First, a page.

Meet Raycast, the remote control for your work life

Raycast helps you navigate between your various workplace tools via hotkeys and shortcuts.

Raycast interface

Raycast is similar to connector tools Alfred and Command E, encouraging users to set up hotkeys and keyboard shortcuts for common commands.

Image: Raycast

You’re listening to Spotify while sending emails, and an annoying song starts playing. Only Spotify is buried underneath your various work-related windows: Chrome, Slack, Outlook, ClickUp, you name it. Your Mac no longer has a play/pause button, despite its flashy touch bar. It takes longer than you’d care to admit to find Spotify and finally skip that damn song.

“When you think about your daily workflows, there’s so many little things that annoy you,” said Thomas Paul Mann, co-founder of productivity tool Raycast. “You have friction everywhere. We want to get rid of that.”

Many of the hottest productivity startups are trying to be platforms, home to every possible workplace app and integration. Slack wants to be the “digital HQ,” wants to be the “Work OS” and ClickUp wants to be “one app to replace them all.” Raycast is the opposite. It’s a self-described “productivity layer,” and looks a bit like Apple’s Spotlight search bar. You call Raycast up through a keyboard shortcut of your choice. Then you can search for applications or commands, like toggle play/pause on Spotify.

Raycast purposely limits some aspects of user experience to keep things simple. For example, while you can create an Asana task and add a short description in Raycast, you can’t use Raycast to update that description. You’ll need to open Asana to write a deeper, more fleshed-out description. Mann said he appreciates tools that concentrate on one use case.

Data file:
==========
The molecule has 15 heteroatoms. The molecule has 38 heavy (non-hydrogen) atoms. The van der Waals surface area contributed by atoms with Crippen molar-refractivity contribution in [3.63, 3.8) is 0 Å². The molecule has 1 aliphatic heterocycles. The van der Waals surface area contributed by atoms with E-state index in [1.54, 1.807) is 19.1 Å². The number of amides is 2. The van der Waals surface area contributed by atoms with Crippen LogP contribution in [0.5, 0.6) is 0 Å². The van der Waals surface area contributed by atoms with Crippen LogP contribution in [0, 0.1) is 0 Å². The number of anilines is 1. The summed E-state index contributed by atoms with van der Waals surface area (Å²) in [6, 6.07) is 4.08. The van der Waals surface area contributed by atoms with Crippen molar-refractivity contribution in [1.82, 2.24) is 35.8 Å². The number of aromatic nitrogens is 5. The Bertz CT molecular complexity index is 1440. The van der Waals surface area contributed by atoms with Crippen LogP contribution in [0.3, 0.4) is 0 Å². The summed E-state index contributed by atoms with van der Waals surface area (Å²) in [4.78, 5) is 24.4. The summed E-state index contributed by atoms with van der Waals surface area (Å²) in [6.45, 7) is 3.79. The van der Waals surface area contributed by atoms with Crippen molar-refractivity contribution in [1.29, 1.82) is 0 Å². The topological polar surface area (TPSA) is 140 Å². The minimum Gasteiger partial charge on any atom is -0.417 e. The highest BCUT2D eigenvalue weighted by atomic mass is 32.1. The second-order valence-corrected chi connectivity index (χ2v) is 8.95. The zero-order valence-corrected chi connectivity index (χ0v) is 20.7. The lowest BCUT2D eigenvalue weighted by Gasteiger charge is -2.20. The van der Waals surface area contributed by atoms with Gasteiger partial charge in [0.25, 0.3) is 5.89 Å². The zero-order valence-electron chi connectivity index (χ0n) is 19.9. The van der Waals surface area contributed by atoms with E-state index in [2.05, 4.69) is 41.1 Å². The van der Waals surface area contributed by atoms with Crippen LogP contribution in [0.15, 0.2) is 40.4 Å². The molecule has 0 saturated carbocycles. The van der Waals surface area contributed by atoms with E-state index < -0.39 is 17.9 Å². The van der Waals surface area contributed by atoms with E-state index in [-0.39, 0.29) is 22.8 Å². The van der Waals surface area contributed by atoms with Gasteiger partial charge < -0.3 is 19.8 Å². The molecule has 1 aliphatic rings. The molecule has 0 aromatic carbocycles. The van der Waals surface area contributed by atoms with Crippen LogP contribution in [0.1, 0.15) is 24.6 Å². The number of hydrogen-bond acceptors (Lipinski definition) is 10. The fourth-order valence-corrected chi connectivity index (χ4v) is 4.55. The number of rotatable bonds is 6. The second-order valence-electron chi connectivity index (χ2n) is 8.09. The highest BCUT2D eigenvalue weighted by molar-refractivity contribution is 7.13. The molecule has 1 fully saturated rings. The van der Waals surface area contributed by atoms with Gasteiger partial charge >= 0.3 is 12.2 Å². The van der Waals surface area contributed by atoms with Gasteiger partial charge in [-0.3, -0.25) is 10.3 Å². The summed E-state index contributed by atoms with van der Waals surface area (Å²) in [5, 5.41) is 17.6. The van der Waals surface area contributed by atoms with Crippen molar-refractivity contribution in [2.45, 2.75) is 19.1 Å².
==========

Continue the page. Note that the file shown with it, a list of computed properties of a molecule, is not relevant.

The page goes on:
“Oftentimes we use just a fraction of a tool, and then a ton of the other stuff I don’t really need,” Mann said. “When I think about a tool, I want to have it very focused on something particular and being really really good at that.”

Mann and co-founder Petr Nikolaev launched Raycast in 2020. The two met while working as engineers on Spark Augmented Reality at Facebook, but after three years, decided they wanted to build something of their own. “As engineers, we never really understood why software is slow and not nice to us,” Mann said. What if they could build an app that let engineers access all their tools with just a few keyboard combinations? So they created Raycast. Today, it has more than 10,000 users.

Raycast is similar to connector tools Alfred and Command E, encouraging users to set up hotkeys and keyboard shortcuts for common commands. If you’re hardcore, you’ll never need to use your mouse with Raycast. The goal is to build muscle memory and to make navigation around the computer seamless. You open Raycast with a “global hotkey,” like command + space bar. Then you can search for applications and record hotkeys for the applications you use most frequently. Mann uses option + n to open Notion, and option + i to see his assigned issues in developer tool Linear.

Think of Raycast at the center of your computer’s spiderweb, extending out to your various other applications. The app comes with ready-made extensions, like the ability to browse bookmarks, view calendar events or join a Zoom meeting. But Raycast’s biggest asset is its engineer-heavy community. Mann and Nikoleav zeroed in on developers for its early user base because they can build extensions on Raycast’s open API. Raycast’s store has more than 250 extensions, including integrations with tools like 1Password and Google Translate.

Raycast co-founders. Left: Petr Nikolaev (CTO), Right: Thomas Paul Mann (CEO) Photo: Raycast

“We knew at the very beginning that this is a tool for community and we need to have a platform where people can build extensions,” Mann said. “There are a lot of them which we might not even know about. The beauty in productivity is that it's very personal.”

The personal plan is free, but the team is working on launching Raycast for Teams. It will cost teams $10 per user per month and will allow for shared extensions. Mann recently opened up early access in the tool’s Slack community; 76 people have already indicated interest.